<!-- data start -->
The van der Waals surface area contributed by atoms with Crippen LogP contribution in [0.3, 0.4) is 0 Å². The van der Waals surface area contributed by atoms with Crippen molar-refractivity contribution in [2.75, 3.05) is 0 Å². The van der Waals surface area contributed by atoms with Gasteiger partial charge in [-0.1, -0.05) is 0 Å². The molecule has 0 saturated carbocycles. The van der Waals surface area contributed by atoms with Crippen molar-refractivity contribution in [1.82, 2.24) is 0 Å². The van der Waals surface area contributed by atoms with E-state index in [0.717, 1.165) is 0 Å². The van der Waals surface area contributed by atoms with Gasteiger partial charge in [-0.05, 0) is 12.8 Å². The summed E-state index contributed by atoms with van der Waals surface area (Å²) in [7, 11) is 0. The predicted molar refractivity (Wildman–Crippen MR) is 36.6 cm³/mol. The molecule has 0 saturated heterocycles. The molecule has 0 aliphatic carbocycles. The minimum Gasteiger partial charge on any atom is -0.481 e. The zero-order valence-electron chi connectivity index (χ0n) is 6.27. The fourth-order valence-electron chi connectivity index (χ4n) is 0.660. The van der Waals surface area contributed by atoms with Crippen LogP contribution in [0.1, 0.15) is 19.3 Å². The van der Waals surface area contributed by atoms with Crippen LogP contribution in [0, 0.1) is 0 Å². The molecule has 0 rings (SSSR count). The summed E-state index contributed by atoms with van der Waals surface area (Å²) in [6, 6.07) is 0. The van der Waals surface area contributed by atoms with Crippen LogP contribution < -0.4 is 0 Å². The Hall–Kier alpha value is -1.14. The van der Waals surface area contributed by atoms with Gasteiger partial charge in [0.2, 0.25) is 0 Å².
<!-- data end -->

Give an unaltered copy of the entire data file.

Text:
The van der Waals surface area contributed by atoms with Crippen LogP contribution in [0.3, 0.4) is 0 Å². The van der Waals surface area contributed by atoms with Crippen molar-refractivity contribution in [2.75, 3.05) is 0 Å². The van der Waals surface area contributed by atoms with Gasteiger partial charge in [-0.1, -0.05) is 0 Å². The molecule has 0 saturated carbocycles. The van der Waals surface area contributed by atoms with Crippen molar-refractivity contribution in [1.82, 2.24) is 0 Å². The van der Waals surface area contributed by atoms with E-state index in [0.717, 1.165) is 0 Å². The van der Waals surface area contributed by atoms with Gasteiger partial charge in [-0.05, 0) is 12.8 Å². The summed E-state index contributed by atoms with van der Waals surface area (Å²) in [7, 11) is 0. The predicted molar refractivity (Wildman–Crippen MR) is 36.6 cm³/mol. The molecule has 0 saturated heterocycles. The molecule has 0 aliphatic carbocycles. The minimum Gasteiger partial charge on any atom is -0.481 e. The zero-order valence-electron chi connectivity index (χ0n) is 6.27. The fourth-order valence-electron chi connectivity index (χ4n) is 0.660. The van der Waals surface area contributed by atoms with Crippen LogP contribution in [0.1, 0.15) is 19.3 Å². The van der Waals surface area contributed by atoms with Crippen LogP contribution in [0, 0.1) is 0 Å². The molecule has 0 rings (SSSR count). The summed E-state index contributed by atoms with van der Waals surface area (Å²) in [6, 6.07) is 0. The van der Waals surface area contributed by atoms with Crippen LogP contribution < -0.4 is 0 Å². The Hall–Kier alpha value is -1.14. The van der Waals surface area contributed by atoms with Gasteiger partial charge in [0.2, 0.25) is 0 Å².